The community in which this congregation is located straddles the border of two, principally rural, western Wisconsin counties: the south end of town is in one county, the north end is in another. The western border of these counties is also the State border, immediately to the west of which is a Minnesota county that was listed during the 1980's and 1990's as one of the top ten richest counties in the nation. Beginning in the late 1990's, property and personal income tax advantages began to draw many high-income families from eastern Minnesota into western Wisconsin, and to encourage this exodus once it had begun, considerable investment in the development of utility infrastructure and optimistic community planning likewise began to dominate the docket of every village, town, and city council in the area. To support community investment, property taxes began to rise proportionately throughout this time period. Significant increases in housing costs also occurred. Interestingly, by 2005, the average wage in this congregation's community was on the order of $10/hr (a full 12% lower than the state average), while the income required to support the average home in this community had grown to approximately $35/hr – this statistic was supplemented by data suggesting that most residents (61%) were employed outside of the local area (mostly in Minnesota). Notably, among new residents, 40% of married adult females were categorized as homemakers. Hence, as a result of continued tax advantages and community investment, these counties saw an average growth of 30% over the decade beginning in the late 1990's, and this growth was mostly due to the influx of well-educated, successful professionals, a significant proportion of whom were heads of single wage-earner households.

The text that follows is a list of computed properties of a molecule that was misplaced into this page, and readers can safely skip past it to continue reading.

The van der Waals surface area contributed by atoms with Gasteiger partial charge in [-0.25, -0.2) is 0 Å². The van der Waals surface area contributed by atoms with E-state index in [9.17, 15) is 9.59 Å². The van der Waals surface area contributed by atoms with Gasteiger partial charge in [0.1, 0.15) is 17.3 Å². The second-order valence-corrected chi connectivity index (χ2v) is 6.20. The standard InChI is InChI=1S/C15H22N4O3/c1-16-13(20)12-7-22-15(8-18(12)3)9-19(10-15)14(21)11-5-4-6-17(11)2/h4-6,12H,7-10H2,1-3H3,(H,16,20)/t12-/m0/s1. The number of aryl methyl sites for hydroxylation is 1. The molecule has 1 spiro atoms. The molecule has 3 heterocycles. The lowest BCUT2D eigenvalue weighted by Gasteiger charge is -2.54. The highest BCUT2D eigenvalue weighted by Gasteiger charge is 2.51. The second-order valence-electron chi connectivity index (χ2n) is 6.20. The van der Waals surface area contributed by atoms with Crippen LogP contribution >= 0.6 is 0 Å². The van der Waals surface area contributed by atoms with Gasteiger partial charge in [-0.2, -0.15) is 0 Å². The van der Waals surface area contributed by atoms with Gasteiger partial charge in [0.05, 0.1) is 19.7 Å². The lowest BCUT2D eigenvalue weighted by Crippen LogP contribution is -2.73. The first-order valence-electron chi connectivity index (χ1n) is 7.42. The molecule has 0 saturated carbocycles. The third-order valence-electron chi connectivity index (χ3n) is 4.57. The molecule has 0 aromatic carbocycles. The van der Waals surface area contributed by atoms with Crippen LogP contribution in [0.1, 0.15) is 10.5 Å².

On top of this, the community itself is host to a University that is well-regarded in the fields of education, agriculture and others. It is no surprise, then, to learn that the rate of college degree attainment in this area is over twice the State average (over 50% of the population), and the rate of advanced degree attainment is nearly triple the State average.